COVID Changes the CHRO Role

The coronavirus pandemic has impacted senior management teams globally and in particular has brought greater focus on the role of the CHRO. COVID has greatly impacted organsation structures and ways of working which in turn has demanded new capabilities and responsibilities

CEO’s have turned to the CHRO and wanted solutions immediately – it was now more like a line management role. Line Managers were already in panic mode – restructuring production and revising supply chains, stores were closing, online was the new sales channel.  Leaders needed to create a new work culture, restructure jobs and lay people off while at the same time maintain morale.

Some larger companies had disaster plans to refer to, modify and implement. But many companies did not have them. CHROs needed to focus on rapid results, be resourceful and devise and implement action plans. Few were prepared for this as the HR role was traditionally advisory and not implementing major change, especially at short notice.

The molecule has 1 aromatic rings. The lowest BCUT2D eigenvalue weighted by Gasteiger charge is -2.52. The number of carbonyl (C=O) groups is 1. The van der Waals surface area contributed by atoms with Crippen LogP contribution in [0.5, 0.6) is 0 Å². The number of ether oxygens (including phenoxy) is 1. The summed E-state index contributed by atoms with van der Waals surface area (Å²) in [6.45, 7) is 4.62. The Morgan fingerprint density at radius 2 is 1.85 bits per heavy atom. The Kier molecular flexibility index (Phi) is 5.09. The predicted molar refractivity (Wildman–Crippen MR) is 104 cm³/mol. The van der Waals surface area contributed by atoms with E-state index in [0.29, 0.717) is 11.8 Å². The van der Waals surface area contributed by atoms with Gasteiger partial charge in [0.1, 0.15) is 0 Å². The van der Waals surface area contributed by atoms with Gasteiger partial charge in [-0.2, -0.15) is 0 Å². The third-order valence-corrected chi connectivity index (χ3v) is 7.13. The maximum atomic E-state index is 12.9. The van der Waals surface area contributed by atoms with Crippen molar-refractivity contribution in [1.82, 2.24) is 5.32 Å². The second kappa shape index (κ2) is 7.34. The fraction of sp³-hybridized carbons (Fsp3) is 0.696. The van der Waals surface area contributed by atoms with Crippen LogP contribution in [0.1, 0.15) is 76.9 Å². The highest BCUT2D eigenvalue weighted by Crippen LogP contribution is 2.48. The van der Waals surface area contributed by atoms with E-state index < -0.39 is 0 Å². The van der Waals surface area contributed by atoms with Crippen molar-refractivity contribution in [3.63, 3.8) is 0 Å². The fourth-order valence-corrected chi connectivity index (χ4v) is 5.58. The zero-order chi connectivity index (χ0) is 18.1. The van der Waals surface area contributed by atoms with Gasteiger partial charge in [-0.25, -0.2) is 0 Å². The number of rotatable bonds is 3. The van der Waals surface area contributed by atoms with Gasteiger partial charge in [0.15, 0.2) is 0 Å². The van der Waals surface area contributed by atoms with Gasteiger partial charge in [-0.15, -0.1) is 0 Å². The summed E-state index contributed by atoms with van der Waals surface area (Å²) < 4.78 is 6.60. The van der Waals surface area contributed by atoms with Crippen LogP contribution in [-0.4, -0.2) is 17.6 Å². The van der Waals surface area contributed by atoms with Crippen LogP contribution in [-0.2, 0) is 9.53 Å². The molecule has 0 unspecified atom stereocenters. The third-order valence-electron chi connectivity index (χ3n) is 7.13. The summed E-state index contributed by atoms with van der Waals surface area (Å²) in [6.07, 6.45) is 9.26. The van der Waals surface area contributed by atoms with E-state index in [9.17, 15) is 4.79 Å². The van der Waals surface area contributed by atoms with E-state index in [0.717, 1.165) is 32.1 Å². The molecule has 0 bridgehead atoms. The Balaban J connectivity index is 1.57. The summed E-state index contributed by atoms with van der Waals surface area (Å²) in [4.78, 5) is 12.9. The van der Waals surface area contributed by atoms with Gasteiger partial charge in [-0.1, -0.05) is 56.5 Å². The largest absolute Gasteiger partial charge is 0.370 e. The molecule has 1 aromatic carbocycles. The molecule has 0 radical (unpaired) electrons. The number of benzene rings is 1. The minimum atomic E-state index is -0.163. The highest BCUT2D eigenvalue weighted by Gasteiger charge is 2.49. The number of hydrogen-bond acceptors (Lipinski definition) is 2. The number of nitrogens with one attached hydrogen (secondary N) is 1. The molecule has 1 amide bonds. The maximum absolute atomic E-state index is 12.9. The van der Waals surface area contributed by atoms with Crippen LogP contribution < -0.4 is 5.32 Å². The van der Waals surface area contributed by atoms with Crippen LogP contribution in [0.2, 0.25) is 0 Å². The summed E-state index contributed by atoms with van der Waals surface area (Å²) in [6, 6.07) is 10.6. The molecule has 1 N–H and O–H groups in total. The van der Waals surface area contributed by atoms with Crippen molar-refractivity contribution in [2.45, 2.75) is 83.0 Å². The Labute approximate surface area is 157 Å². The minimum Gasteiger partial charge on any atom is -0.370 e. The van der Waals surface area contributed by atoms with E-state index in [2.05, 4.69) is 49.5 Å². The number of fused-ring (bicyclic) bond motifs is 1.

One of the biggest people impacts has been working from home. Remote working was more prevalent in US with approx. 40% already working from home but for the rest of the world it was a much more dramatic change. In Europe, Indian Sub Continent and Asia Pacific homes were much smaller, staff lived in tall blocks in 500sq ft flats with their family and grandparents. Kids were at home not at school, mothers (your employees!) needed to look after them. The kids needed the fast internet for Zoom lessons (and games!), but many homes did not have hi-speed internet connections or printers at home. Working from home became a sudden necessity without the time to think through and manage the consequences